EDITORS' UPDATE, Oct. 22, 2003 -- A correction has been made to Martin Taylor's response to the seventh question below, regarding study findings that Microsoft Windows Server 2003 outperformed Linux mainframes on standard file-sharing and Web serving benchmarks by 20 to 300 percent.
Martin Taylor, General Manager, Platform Strategy.
REDMOND, Wash., Sept. 15, 2003 — Now more than ever, businesses are looking for substantive data to help them quantify IT costs and determine the overall value of their IT investments in an effort to watch their bottom line. This concern has raised questions about software alternatives to Microsoft. To help address customers' questions about performance and cost when comparing Microsoft products to Linux-based offerings, and to give them third-party comparative data, Microsoft commissioned two new pieces of research.
Microsoft asked Giga Research, now a wholly owned subsidiary of Forrester Research Inc., to run a detailed, objective comparison and analysis of portal application development and deployment for .NET on Microsoft Windows and J2EE on Linux for medium and large-sized companies. Microsoft also commissioned an independent third-party performance benchmark, audited by Meta Group, to compare server consolidation using Microsoft Windows Server 2003 versus a Linux-based IBM mainframe. (See links to both studies at right.)
Giga's findings indicate that, as a portal application development platform, running .NET on Windows offers substantial cost savings over Linux and the J2EE development environment -- as much as 25 to 28 percent less over a four-year period. Additionally, the IBM/Linux benchmark indicates that an Intel server running Windows Server 2003 performs significantly better -- 20 to 300 percent better -- than an IBM zSeries 900 mainframe running Linux.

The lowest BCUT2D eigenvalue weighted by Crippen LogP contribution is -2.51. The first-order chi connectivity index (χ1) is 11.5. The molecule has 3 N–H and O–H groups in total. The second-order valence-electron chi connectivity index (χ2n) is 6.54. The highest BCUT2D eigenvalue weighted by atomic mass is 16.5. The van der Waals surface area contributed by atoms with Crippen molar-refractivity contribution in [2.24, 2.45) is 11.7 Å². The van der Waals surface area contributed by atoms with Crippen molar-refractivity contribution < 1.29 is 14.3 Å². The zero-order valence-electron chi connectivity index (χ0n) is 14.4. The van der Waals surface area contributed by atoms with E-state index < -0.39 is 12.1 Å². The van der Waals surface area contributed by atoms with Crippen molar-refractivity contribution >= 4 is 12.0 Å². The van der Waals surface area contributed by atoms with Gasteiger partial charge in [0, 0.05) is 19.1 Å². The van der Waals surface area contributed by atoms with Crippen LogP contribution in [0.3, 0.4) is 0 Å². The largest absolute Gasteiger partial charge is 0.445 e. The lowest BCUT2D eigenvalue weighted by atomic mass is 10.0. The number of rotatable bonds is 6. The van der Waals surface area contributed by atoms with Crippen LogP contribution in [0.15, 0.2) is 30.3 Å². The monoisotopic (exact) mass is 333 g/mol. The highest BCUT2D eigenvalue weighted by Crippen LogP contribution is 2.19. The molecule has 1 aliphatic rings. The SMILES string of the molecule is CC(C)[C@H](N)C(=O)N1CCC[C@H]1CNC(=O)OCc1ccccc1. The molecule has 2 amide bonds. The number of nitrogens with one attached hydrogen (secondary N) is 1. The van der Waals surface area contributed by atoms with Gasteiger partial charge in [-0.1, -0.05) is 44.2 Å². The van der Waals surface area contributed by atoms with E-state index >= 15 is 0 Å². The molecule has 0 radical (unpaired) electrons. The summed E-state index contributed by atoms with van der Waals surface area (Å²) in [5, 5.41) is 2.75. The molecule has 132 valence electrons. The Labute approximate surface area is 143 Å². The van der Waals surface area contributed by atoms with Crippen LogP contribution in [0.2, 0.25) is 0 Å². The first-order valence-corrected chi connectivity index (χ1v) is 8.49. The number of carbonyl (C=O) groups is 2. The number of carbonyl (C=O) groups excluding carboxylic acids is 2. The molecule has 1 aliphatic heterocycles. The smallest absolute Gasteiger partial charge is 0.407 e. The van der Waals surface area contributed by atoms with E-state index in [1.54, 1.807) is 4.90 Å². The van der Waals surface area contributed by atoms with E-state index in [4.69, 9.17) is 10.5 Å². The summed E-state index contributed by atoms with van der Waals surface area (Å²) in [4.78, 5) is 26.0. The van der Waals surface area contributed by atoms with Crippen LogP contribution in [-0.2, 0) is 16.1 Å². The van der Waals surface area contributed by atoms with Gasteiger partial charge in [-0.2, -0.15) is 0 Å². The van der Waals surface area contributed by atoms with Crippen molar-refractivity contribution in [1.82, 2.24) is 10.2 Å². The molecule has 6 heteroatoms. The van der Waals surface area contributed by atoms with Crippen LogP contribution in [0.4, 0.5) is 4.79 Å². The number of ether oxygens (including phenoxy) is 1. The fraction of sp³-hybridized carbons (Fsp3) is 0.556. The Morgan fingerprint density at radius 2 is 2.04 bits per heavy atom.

PressPass spoke with Martin Taylor , Microsoft's general manager of platform strategy, about the studies and the significance of the findings for customers, and with John Rymer , vice president at Forrester Research, regarding the methodology of Forrester's cost-comparison study.
PressPass: Microsoft commissioned Giga to employ its Total Economic Impact (TEI) methodology and conduct a cost-comparison study between .NET on Windows and the J2EE/Linux platform for portal application development. The company also initiated an IBM/Linux performance benchmark. Can you explain the circumstances of each and what motivated Microsoft to initiate the research?
Taylor: After we released results of IDC's total cost of ownership (TCO) study in December 2002, our customers asked us for additional credible, evaluative data that would help them make value- and performance-based IT decisions. The Microsoft-commissioned IDC TCO study suggested that Windows Server 2000 offers a lower TCO when compared to a Linux solution across four of five common IT workloads. The two most recent research projects, the results of which were released last week, reflect Microsoft's continued commitment to provide customers with the concrete data they need to make strategic business decisions.